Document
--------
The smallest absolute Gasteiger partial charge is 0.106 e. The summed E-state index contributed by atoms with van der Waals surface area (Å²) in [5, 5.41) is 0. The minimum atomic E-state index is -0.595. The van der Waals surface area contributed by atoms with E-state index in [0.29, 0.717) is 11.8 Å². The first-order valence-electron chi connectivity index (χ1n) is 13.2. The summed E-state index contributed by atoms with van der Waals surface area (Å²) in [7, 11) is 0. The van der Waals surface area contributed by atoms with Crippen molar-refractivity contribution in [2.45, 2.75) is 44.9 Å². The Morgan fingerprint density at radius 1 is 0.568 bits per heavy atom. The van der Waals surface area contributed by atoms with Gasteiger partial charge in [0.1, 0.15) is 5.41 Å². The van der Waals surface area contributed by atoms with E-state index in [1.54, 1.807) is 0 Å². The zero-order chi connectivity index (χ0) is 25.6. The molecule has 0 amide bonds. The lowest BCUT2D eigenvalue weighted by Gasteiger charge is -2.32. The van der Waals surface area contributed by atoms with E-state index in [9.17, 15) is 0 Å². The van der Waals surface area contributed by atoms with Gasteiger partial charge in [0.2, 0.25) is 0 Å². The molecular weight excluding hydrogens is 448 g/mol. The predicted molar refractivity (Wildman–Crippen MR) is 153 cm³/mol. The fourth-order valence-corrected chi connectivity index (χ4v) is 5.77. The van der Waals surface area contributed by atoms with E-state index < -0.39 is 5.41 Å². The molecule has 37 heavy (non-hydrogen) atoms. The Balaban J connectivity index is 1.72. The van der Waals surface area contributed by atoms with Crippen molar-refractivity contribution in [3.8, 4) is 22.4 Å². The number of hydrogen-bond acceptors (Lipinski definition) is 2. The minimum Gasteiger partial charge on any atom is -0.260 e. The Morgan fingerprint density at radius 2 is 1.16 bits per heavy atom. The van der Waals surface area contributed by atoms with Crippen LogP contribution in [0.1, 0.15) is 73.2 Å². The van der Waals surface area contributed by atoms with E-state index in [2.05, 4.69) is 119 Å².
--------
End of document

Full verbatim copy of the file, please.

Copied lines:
The smallest absolute Gasteiger partial charge is 0.106 e. The summed E-state index contributed by atoms with van der Waals surface area (Å²) in [5, 5.41) is 0. The minimum atomic E-state index is -0.595. The van der Waals surface area contributed by atoms with E-state index in [0.29, 0.717) is 11.8 Å². The first-order valence-electron chi connectivity index (χ1n) is 13.2. The summed E-state index contributed by atoms with van der Waals surface area (Å²) in [7, 11) is 0. The van der Waals surface area contributed by atoms with Crippen molar-refractivity contribution in [2.45, 2.75) is 44.9 Å². The Morgan fingerprint density at radius 1 is 0.568 bits per heavy atom. The van der Waals surface area contributed by atoms with Gasteiger partial charge in [0.1, 0.15) is 5.41 Å². The van der Waals surface area contributed by atoms with E-state index in [1.54, 1.807) is 0 Å². The zero-order chi connectivity index (χ0) is 25.6. The molecule has 0 amide bonds. The lowest BCUT2D eigenvalue weighted by Gasteiger charge is -2.32. The van der Waals surface area contributed by atoms with E-state index in [9.17, 15) is 0 Å². The van der Waals surface area contributed by atoms with Gasteiger partial charge in [0.2, 0.25) is 0 Å². The molecular weight excluding hydrogens is 448 g/mol. The predicted molar refractivity (Wildman–Crippen MR) is 153 cm³/mol. The fourth-order valence-corrected chi connectivity index (χ4v) is 5.77. The van der Waals surface area contributed by atoms with E-state index < -0.39 is 5.41 Å². The molecule has 37 heavy (non-hydrogen) atoms. The Balaban J connectivity index is 1.72. The van der Waals surface area contributed by atoms with Crippen molar-refractivity contribution in [3.8, 4) is 22.4 Å². The number of hydrogen-bond acceptors (Lipinski definition) is 2. The minimum Gasteiger partial charge on any atom is -0.260 e. The Morgan fingerprint density at radius 2 is 1.16 bits per heavy atom. The van der Waals surface area contributed by atoms with Crippen LogP contribution in [0.1, 0.15) is 73.2 Å². The van der Waals surface area contributed by atoms with E-state index in [2.05, 4.69) is 119 Å².